Service level in the business of logistics and delivery, quite obviously includes pricing, compliance to strict timelines, accuracy of delivery, ability to limit damages to the consignment, movement tracking – has become fairly basic hygiene factor and hardly remains a differentiator in this line of business. After all, all of them have user friendly interfaces that provide you with options to open a customer account and manage and track all your interactions with them, promise delivery with in a fixed number of working days depending on the location, allow you to track their movement and even allow you to choose your kind of packaging, without much differences in their pricing! With a service level below these, one would hardly be in the race and these being major players one need not expect a significant deviation in their service levels (of course, providing for the one of cases).

Customer Experience, which includes everything right from the way the personnel at the office speaks to you to how the delivery man handles your package to how soon your phone gets picked up while you are trying to log a complaint, is the most diffused of the three parameters. There can be no one set of people whose experiences will be representative of the performance of a given brand. In my limited research, I have come across almost an equal number of positive and not – so – positive for each of these service providers. Given that customer experience is hard to measure, it is best to allow for a normal distribution of customer experience, assuming that few providers are more positively skewed than others.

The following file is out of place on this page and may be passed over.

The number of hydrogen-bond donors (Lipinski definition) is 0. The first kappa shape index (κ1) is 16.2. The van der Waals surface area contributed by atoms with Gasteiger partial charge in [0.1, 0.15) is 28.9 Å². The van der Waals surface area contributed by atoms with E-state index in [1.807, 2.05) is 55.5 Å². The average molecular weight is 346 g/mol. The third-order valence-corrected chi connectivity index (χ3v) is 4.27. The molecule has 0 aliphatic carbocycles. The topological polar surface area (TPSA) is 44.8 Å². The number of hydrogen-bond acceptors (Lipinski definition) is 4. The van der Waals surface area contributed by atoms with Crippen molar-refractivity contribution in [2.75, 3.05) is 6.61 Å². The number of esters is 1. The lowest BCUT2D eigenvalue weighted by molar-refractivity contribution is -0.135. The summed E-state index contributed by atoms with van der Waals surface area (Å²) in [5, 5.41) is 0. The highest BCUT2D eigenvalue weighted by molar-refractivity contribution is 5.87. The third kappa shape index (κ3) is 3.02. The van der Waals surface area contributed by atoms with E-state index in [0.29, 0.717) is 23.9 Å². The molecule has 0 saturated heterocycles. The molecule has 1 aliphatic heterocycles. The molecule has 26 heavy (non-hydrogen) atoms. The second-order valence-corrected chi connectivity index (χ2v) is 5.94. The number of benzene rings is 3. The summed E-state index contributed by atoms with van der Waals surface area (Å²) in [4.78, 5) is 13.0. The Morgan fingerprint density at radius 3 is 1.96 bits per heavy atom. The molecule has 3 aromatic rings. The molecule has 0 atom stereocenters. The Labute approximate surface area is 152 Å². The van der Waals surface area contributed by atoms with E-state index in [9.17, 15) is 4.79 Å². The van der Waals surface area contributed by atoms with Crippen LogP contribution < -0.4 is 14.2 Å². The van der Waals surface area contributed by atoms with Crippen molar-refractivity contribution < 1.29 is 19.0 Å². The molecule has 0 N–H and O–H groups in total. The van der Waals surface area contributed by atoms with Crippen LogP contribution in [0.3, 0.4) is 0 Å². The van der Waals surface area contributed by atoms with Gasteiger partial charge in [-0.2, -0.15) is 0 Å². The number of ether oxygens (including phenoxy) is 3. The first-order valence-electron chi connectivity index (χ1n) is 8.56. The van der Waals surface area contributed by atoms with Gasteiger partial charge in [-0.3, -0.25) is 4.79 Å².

Product offering – finally, here is the one where I see some significant difference between FedEx and its rivals. Well, what is the product offering in this case? – After all, we are talking about taking a package (at the minimum) from one and delivering it to another! By product offering, I mean the number of options a customer, be it an individual, a small business or corporation has in sending his or her consignment.

Product offering depends on the way one defines different group of customers. Most logistics providers tend to group their customers into the usual categories – Individuals, Small Businesses and Corporations. How significant is this classification? Well, it decides everything from how your consignment gets sent to when it gets delivered. While it is true that the needs of these broad groups of customers are similar, they need not always be so. Companies like FedEx seem to cater to the existence of sub-classes of customers within each of these groups.

FedEx allows the customer to decide how he needs his consignment to be sent depending upon his need for expediency and how much he is willing to pay. For example, all consignment to Canada from the US need not be sent over ground, a customer can air freight it if he wants it so. Ultimately, the customer pays for having the package delivered the way he wants it to be.

However, in the case of UPS and USPS business proceeds as per standard definitions. Their operational convenience seems to come at the cost of customer options. As long as you fall into one of the 3 silos (Individual / Small Business / Corporation), they know what is best for you. All packages in a given customer category receive the same treatment irrespective of the need for expediency or any other such demands a customer might have and is willing to pay for!

Rather than providing very few options and getting the customer to pay for what the logistics provider chooses, by not taking over all the decisions from the customer, FedEx makes the customer pay for services he / she chooses. Provision of such options, may seem too insignificant to contribute to the growth in popularity of FedEx, but in the long run it does contribute to the view that FedEx is more customer friendly than its rivals.

This is a great example of how a startup, through good product differentiation, was able to win significant mindshare and grow faster than older and bigger competitors. Now, does that sound like Google vs Microsoft?